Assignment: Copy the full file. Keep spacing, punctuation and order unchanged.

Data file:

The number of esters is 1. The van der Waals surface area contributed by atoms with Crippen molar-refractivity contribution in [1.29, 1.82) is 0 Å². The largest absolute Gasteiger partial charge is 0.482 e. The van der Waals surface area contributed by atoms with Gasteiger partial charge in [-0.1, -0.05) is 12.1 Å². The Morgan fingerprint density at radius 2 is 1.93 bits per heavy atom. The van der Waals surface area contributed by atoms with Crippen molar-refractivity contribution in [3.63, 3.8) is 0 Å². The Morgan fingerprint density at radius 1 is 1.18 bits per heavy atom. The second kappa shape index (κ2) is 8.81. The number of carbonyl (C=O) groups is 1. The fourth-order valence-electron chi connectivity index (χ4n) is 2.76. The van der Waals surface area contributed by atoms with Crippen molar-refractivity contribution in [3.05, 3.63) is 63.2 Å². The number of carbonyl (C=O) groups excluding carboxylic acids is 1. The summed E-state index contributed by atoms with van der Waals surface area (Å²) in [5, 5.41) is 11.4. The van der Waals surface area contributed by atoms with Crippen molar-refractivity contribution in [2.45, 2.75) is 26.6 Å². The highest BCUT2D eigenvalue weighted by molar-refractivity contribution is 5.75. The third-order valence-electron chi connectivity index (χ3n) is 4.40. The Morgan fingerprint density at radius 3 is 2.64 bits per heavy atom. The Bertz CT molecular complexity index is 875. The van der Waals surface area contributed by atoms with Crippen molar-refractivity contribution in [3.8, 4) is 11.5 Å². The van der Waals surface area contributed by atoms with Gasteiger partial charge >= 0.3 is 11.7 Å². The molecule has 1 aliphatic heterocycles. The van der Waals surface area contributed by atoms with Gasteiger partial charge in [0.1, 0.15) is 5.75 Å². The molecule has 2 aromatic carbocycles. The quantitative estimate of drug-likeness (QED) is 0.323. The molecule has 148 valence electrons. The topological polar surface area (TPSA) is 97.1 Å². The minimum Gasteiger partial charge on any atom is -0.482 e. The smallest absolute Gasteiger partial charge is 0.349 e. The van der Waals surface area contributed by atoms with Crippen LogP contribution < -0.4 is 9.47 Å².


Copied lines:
The number of esters is 1. The van der Waals surface area contributed by atoms with Crippen molar-refractivity contribution in [1.29, 1.82) is 0 Å². The largest absolute Gasteiger partial charge is 0.482 e. The van der Waals surface area contributed by atoms with Gasteiger partial charge in [-0.1, -0.05) is 12.1 Å². The Morgan fingerprint density at radius 2 is 1.93 bits per heavy atom. The van der Waals surface area contributed by atoms with Crippen molar-refractivity contribution in [3.63, 3.8) is 0 Å². The Morgan fingerprint density at radius 1 is 1.18 bits per heavy atom. The second kappa shape index (κ2) is 8.81. The number of carbonyl (C=O) groups is 1. The fourth-order valence-electron chi connectivity index (χ4n) is 2.76. The van der Waals surface area contributed by atoms with Crippen molar-refractivity contribution in [3.05, 3.63) is 63.2 Å². The number of carbonyl (C=O) groups excluding carboxylic acids is 1. The summed E-state index contributed by atoms with van der Waals surface area (Å²) in [5, 5.41) is 11.4. The van der Waals surface area contributed by atoms with Crippen molar-refractivity contribution in [2.45, 2.75) is 26.6 Å². The highest BCUT2D eigenvalue weighted by molar-refractivity contribution is 5.75. The third-order valence-electron chi connectivity index (χ3n) is 4.40. The Morgan fingerprint density at radius 3 is 2.64 bits per heavy atom. The Bertz CT molecular complexity index is 875. The van der Waals surface area contributed by atoms with Crippen molar-refractivity contribution in [3.8, 4) is 11.5 Å². The van der Waals surface area contributed by atoms with Gasteiger partial charge >= 0.3 is 11.7 Å². The molecule has 1 aliphatic heterocycles. The van der Waals surface area contributed by atoms with Gasteiger partial charge in [0.1, 0.15) is 5.75 Å². The molecule has 2 aromatic carbocycles. The quantitative estimate of drug-likeness (QED) is 0.323. The molecule has 148 valence electrons. The topological polar surface area (TPSA) is 97.1 Å². The minimum Gasteiger partial charge on any atom is -0.482 e. The smallest absolute Gasteiger partial charge is 0.349 e. The van der Waals surface area contributed by atoms with Crippen LogP contribution < -0.4 is 9.47 Å².